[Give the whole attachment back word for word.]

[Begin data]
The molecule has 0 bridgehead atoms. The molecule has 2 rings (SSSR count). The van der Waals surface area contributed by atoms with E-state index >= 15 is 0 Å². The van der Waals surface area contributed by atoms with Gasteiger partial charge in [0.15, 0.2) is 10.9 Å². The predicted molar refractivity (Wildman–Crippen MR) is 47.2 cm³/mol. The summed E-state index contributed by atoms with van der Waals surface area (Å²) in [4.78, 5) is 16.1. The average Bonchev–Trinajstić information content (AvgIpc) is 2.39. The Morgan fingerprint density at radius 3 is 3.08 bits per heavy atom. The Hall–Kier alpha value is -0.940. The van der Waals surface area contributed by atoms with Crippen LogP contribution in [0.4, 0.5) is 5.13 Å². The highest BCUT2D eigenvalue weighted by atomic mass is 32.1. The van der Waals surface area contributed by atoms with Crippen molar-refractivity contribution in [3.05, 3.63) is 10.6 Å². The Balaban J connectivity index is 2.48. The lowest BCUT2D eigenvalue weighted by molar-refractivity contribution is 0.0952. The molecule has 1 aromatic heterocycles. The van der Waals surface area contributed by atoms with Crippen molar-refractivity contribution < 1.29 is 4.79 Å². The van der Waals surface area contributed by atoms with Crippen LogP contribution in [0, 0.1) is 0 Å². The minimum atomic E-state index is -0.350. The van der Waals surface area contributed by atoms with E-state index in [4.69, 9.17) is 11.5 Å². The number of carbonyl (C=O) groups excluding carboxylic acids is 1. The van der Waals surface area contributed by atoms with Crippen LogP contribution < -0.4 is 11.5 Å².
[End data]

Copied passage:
The molecule has 0 bridgehead atoms. The molecule has 2 rings (SSSR count). The van der Waals surface area contributed by atoms with E-state index >= 15 is 0 Å². The van der Waals surface area contributed by atoms with Gasteiger partial charge in [0.15, 0.2) is 10.9 Å². The predicted molar refractivity (Wildman–Crippen MR) is 47.2 cm³/mol. The summed E-state index contributed by atoms with van der Waals surface area (Å²) in [4.78, 5) is 16.1. The average Bonchev–Trinajstić information content (AvgIpc) is 2.39. The Morgan fingerprint density at radius 3 is 3.08 bits per heavy atom. The Hall–Kier alpha value is -0.940. The van der Waals surface area contributed by atoms with Crippen LogP contribution in [0.4, 0.5) is 5.13 Å². The highest BCUT2D eigenvalue weighted by atomic mass is 32.1. The van der Waals surface area contributed by atoms with Crippen molar-refractivity contribution in [3.05, 3.63) is 10.6 Å². The Balaban J connectivity index is 2.48. The lowest BCUT2D eigenvalue weighted by molar-refractivity contribution is 0.0952. The molecule has 1 aromatic heterocycles. The van der Waals surface area contributed by atoms with Crippen molar-refractivity contribution < 1.29 is 4.79 Å². The van der Waals surface area contributed by atoms with Crippen LogP contribution in [0, 0.1) is 0 Å². The minimum atomic E-state index is -0.350. The van der Waals surface area contributed by atoms with E-state index in [4.69, 9.17) is 11.5 Å². The number of carbonyl (C=O) groups excluding carboxylic acids is 1. The van der Waals surface area contributed by atoms with Crippen LogP contribution < -0.4 is 11.5 Å².